“I learned more about the concepts of bodily autonomy and consent and decided that it’s wrong to force people to remain pregnant against their will.” – enerjem

“When I first learned about the concept it seemed like a terrible thing but even after just 20 minutes of research (I did a lot more clearly, but this is just to emphasize how simple this decision was) I became pro-choice at 14ish, and I’ve had that stance ever since. So I only barely changed my mind really, but I think it counts because without looking into it I could’ve gone on believing it to be morally repugnant just because of what it sounds like and because it’s a subject that’s so easy to get carried away on and not look at objectively.” – ypical_Humanoid

“Paying my own bills. It’s a lot harder to feed two mouths than one.” – Reddit user

“Having kids. Pre-kids i was very prolife. Went to rallys and everything. Would have stressed and felt guilty if i got pregnant and dont knownwhat i would have chosen though. 4 kids later and several oops…im very pro choice.” – Strikingachord

“I was pro-life until I was about 13. I figure my brain developed more and I was then better able to see the issue in a more global and expansive way and determined that pro-choice was the most ethical stance.” – searedscallops

“Meeting someone in college who had had one in the past, and who spoke openly about it. She didn’t regret it or torture herself with guilt and shame over it, but she wasn’t a depraved monster, either. She was a wonderful person who did what was best for herself and her situation.” –coffeeblossom

“Having to get one myself.” –aj4ever

“I don’t know that I was ever pro-life in the same way I don’t think I was ever really Christian. I grew up in an Evangelical Protestant denomination, and until about middle school I mostly parroted things I heard. Things like “hate the sin love the sinner” for anything from being gay to probably having an abortion.

Sometime around middle school I started questioning all of it, forming my own opinions on things. I landed on atheist pro-choice feminist and have stayed there since.” – DejaBlonde

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Women Are Sharing The Scariest Parts About Being A Woman

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Women Are Sharing The Scariest Parts About Being A Woman

Halloween is supposed to be the scariest time of year, but 2020 is a reminder that there are worse things than goblins and ghouls. From Pandemics to unhinged world leaders we’ve seen it all. Recently, we started wondering about this reality and how the concept of being constantly on edge might seem “new” to certain people: men. After all, as women, we know that in parts of a world our bodies are viewed as a threat or something that’s not worth cherishing.

We dug around Reddit to find out what the scariest part of being a woman tends to be for some and found some truly heartbreaking answers.

Check them out below.

“Walking alone to your car at nightlevel.” –smelly_and_stinky

“The fact that I really have no idea which men are going to lash out at me for not reciprocating their attention to me.”- apittsburghoriginal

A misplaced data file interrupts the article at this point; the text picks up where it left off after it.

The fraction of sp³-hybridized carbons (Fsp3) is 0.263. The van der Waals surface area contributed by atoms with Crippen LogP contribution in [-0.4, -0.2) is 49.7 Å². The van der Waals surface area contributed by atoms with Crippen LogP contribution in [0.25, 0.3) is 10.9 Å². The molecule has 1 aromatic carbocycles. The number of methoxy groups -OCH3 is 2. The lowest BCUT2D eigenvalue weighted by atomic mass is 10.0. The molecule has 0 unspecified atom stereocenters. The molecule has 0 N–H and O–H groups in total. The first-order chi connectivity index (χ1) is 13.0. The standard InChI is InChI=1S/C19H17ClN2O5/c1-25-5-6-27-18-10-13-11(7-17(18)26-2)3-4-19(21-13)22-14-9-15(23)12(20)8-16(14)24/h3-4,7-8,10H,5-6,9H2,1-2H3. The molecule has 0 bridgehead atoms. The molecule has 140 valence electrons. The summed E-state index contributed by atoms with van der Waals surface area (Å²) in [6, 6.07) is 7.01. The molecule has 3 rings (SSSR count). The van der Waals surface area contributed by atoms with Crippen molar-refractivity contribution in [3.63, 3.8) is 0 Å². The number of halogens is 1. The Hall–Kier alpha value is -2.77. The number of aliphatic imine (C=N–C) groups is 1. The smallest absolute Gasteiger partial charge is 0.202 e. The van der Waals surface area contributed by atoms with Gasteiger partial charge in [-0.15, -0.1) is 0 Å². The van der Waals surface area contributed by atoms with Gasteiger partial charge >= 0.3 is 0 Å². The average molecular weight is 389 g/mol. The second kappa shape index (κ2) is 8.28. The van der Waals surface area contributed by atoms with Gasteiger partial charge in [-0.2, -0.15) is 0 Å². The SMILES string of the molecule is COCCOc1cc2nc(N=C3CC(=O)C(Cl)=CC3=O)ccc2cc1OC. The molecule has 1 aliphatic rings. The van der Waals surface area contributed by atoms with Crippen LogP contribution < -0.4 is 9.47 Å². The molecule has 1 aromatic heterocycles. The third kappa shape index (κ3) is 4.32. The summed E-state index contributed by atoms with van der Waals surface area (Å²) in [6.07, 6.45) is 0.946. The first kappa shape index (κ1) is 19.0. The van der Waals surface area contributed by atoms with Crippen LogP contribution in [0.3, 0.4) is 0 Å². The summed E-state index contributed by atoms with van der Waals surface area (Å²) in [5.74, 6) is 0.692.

“Like violently lashing out? I never got that. Like if a girl doesn’t reciprocate engagement..move on. Why get all bent out of shape, it’s not going to make a woman change her mind.” – qpalz11=

“Walking alone in a strange neighborhood… in the dark… thinking of all the ways you could imagine someone kidnapping you… and then selling you… and using you…” – kolett1996

“Dealing with whatever hormones throw at you.” – jecabells

“Men. Night. Men at night.” – girlwiththegoldendog

“Walking alone from the bar to your home drunk in a skirt at night and seeing only drunk men who are stronger than you.” – d-light8

“For me it would be giving birth. I have no kids (yet)…level 2Comment deleted by user.”ch1kita

“An unwanted pregnancy. What if I have sex and use all types of birth control and i STILL get pregnant. Or what happens if I’m raped and I get the morning after pill and for some weird reason it doesn’t work. I live in a liberal state so as long as I make a decision early on, I can get an abortion. But who would I share that information with, without being judged? And what if I’m not in a state that lets me get an abortion, what would happen to me? Every day is a struggle for me, so I fear that I would end up killing myself.” – Ojitheunseen

“You could get an IUD, use normal protection like male/female condoms, and then have the pill and abortion as a fallback. Seems foolproof.” – chaoticneutral_ju

“Pregnancy denial. Like “I haven’t have my periods in two months that’s so cool” and this idea crosses your mind before telling yourself “impossible, I’ve been single for more than nine months, everything ‘s OK.” Or as they said below : having to walk near a group of men at night and not being able to make a detour since they smoke right in front of your residence door.” – chaoticneutral_ju

“I hated the pregnancy and birth part. I had the best care, but I still felt like a piece of meat. I got tired from everyone sticking their hands up my vagina. Blood works. Sonograms. I got tired and exhausted from being in pain in my nether regions. To me, the amount of pain and the potential health risks to me and the baby – it was the scariest part. Having placenta fall out of you like in some National Geographic documentary. And then you have to check out if your blood clots aren’t too large. And when they are, you back into hospital, they push on your underbelly and nibble around in your vagina, to get them out. Argh I’m done. I’m glad I have both of my kids and I’m out of those woods. Fuck that shit.”- TortillasaurusRex